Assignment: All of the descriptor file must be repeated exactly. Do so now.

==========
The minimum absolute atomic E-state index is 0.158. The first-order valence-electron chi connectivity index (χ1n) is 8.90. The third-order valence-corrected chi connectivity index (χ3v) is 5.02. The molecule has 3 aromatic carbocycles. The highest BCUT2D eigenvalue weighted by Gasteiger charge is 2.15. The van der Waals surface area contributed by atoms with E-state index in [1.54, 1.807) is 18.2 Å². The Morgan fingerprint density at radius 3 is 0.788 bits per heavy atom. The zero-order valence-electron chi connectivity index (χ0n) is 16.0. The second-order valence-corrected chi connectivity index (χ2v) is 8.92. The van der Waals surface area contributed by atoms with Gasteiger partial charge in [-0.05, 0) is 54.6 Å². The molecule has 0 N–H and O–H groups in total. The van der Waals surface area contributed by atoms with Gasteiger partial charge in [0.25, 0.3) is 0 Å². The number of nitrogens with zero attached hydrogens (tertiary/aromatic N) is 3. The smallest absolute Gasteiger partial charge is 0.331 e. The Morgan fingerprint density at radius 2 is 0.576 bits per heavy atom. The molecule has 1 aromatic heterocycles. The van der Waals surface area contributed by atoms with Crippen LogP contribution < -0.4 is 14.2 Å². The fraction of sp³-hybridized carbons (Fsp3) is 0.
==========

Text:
The minimum absolute atomic E-state index is 0.158. The first-order valence-electron chi connectivity index (χ1n) is 8.90. The third-order valence-corrected chi connectivity index (χ3v) is 5.02. The molecule has 3 aromatic carbocycles. The highest BCUT2D eigenvalue weighted by Gasteiger charge is 2.15. The van der Waals surface area contributed by atoms with E-state index in [1.54, 1.807) is 18.2 Å². The Morgan fingerprint density at radius 3 is 0.788 bits per heavy atom. The zero-order valence-electron chi connectivity index (χ0n) is 16.0. The second-order valence-corrected chi connectivity index (χ2v) is 8.92. The van der Waals surface area contributed by atoms with Gasteiger partial charge in [-0.05, 0) is 54.6 Å². The molecule has 0 N–H and O–H groups in total. The van der Waals surface area contributed by atoms with Gasteiger partial charge in [0.25, 0.3) is 0 Å². The number of nitrogens with zero attached hydrogens (tertiary/aromatic N) is 3. The smallest absolute Gasteiger partial charge is 0.331 e. The Morgan fingerprint density at radius 2 is 0.576 bits per heavy atom. The molecule has 1 aromatic heterocycles. The van der Waals surface area contributed by atoms with Crippen LogP contribution < -0.4 is 14.2 Å². The fraction of sp³-hybridized carbons (Fsp3) is 0.